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Police rule out foul play over Russian supergrass found dying outside his Surrey mansion

But cause of death not pinpointed despite two post mortem examinations

A Russian millionaire and supergrass found dying outside his Surrey mansion did not die in suspicious circumstances, police said yesterday.

Surrey Police said that after a " lengthy investigation" it had found no evidence of foul play in the death of Alexander Perepilichnyy, a wealthy businessman who was linked to the Sergei Magnitsky affair as a potential witness in the corruption scandal involving Russian officials.

But the force said a cause of death had not been pinpointed despite extensive testing and two post mortem examinations on the body of Mr Perepilichnyy, who had returned from Paris on the day of his death in November last year following meetings with fellow Russians.

Associates of Mr Perepilichnyy said he had been warned that his name appeared on a hit list drawn up by a criminal gang in Moscow.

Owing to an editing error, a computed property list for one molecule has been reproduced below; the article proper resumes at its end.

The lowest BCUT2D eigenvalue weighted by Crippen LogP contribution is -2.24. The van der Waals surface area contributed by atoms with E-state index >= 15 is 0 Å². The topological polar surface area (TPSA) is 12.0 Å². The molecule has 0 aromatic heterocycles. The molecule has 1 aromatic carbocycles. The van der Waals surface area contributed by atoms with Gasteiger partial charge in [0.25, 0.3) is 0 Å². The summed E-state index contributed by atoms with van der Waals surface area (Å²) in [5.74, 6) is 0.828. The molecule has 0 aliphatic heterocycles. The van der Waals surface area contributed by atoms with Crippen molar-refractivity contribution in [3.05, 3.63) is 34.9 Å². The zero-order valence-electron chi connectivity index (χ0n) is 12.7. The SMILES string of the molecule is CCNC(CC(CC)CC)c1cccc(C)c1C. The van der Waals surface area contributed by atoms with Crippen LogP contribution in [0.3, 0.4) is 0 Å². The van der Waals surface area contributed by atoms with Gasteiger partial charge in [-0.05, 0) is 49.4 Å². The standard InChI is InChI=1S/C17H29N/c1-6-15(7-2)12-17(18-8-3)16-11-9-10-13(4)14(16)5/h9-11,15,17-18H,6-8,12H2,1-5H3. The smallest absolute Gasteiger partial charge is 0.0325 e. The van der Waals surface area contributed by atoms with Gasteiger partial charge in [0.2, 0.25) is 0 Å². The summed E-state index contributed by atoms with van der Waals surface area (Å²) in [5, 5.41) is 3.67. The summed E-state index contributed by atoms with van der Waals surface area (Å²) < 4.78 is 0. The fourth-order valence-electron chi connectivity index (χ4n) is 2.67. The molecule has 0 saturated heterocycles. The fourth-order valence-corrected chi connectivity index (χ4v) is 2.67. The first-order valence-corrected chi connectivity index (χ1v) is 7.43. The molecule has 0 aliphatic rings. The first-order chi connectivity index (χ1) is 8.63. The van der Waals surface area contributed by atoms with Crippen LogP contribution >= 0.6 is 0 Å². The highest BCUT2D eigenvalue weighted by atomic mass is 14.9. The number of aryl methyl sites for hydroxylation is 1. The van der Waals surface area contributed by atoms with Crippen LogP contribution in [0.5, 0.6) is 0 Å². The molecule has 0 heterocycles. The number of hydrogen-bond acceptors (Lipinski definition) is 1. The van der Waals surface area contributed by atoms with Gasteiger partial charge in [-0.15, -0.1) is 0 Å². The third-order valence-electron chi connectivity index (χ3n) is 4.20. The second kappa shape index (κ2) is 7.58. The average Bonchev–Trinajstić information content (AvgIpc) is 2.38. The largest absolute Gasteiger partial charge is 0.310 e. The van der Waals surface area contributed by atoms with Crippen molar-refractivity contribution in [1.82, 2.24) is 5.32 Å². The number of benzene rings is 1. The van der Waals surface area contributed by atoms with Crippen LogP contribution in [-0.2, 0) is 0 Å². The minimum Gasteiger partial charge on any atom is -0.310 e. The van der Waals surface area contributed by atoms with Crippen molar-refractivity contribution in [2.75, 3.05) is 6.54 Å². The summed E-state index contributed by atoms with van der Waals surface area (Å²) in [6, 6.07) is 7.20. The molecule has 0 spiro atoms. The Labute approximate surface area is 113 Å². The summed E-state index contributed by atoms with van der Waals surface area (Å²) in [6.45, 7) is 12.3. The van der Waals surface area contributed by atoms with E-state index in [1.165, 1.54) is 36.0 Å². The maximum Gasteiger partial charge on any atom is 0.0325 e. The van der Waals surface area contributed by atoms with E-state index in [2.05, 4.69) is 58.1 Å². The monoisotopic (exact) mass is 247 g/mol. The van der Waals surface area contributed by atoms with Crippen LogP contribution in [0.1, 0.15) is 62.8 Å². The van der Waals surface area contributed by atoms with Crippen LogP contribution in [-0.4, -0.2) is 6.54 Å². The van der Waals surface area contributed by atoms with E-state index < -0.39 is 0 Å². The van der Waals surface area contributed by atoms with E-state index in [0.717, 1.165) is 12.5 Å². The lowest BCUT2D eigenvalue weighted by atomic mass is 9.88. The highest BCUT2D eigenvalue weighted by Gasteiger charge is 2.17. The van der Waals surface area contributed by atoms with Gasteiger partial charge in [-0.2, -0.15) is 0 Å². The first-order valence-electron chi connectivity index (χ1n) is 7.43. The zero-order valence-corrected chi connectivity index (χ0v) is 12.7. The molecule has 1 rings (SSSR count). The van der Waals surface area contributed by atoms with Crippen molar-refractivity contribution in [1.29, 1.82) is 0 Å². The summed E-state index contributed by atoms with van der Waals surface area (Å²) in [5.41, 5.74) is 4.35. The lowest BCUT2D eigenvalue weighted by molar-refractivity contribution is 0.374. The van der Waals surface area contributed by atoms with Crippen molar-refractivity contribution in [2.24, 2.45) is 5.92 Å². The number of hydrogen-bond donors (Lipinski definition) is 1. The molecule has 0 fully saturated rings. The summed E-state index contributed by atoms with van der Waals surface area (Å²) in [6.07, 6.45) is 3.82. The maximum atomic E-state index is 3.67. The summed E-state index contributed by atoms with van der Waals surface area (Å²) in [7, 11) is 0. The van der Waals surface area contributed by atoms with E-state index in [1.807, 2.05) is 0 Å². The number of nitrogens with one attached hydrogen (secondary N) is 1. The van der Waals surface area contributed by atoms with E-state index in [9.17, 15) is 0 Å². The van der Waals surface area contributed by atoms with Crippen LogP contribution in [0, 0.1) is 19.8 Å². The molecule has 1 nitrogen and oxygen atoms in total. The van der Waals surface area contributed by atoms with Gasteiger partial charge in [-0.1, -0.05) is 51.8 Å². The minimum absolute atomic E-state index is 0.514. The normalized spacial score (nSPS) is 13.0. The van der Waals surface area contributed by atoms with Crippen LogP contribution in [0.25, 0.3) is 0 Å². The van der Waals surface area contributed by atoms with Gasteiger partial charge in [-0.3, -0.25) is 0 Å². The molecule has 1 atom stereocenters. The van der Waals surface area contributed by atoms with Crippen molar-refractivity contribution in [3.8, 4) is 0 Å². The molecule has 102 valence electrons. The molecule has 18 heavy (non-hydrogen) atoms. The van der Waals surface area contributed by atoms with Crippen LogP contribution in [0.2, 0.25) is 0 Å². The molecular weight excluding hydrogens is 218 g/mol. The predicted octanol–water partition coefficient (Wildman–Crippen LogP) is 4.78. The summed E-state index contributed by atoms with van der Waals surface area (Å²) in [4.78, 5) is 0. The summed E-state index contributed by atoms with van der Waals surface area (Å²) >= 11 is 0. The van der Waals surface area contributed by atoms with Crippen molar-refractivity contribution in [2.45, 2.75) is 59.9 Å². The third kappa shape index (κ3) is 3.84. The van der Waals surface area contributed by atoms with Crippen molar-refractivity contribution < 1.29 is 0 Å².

Detectives were criticised after it took three weeks to order toxicology tests on Mr Perepilichnyy's body, a delay which experts said could have made obtaining evidence of any role play by poisonous substances in his death more difficult.

In a statement, Detective Chief Inspector Ian Pollard, who led the investigation, said: "I am satisfied that following extensive enquiries, including a post mortem examination by a Home Office pathologist and a full and detailed range of toxicology tests, there is no evidence to suggest that there was any third party involvement in Mr Perepilichnyy's death."

The death of the businessman, who is thought to have been running at the time of his death outside his home on a private estate in Weybridge, will now be the subject of an inquest.

Dominic Raab, the Conservative MP for Esher and Walton, told The Independent: "Whether or not the delay in initiating toxicology reports prejudiced the outcome, we remain no closer to the truth of what happened to Mr Perepilichnyy.

"Though there may not be any positive evidence of foul play, there is no evidence that he died of natural causes and there was a wealth of circumstantial evidence that his life may have been under threat."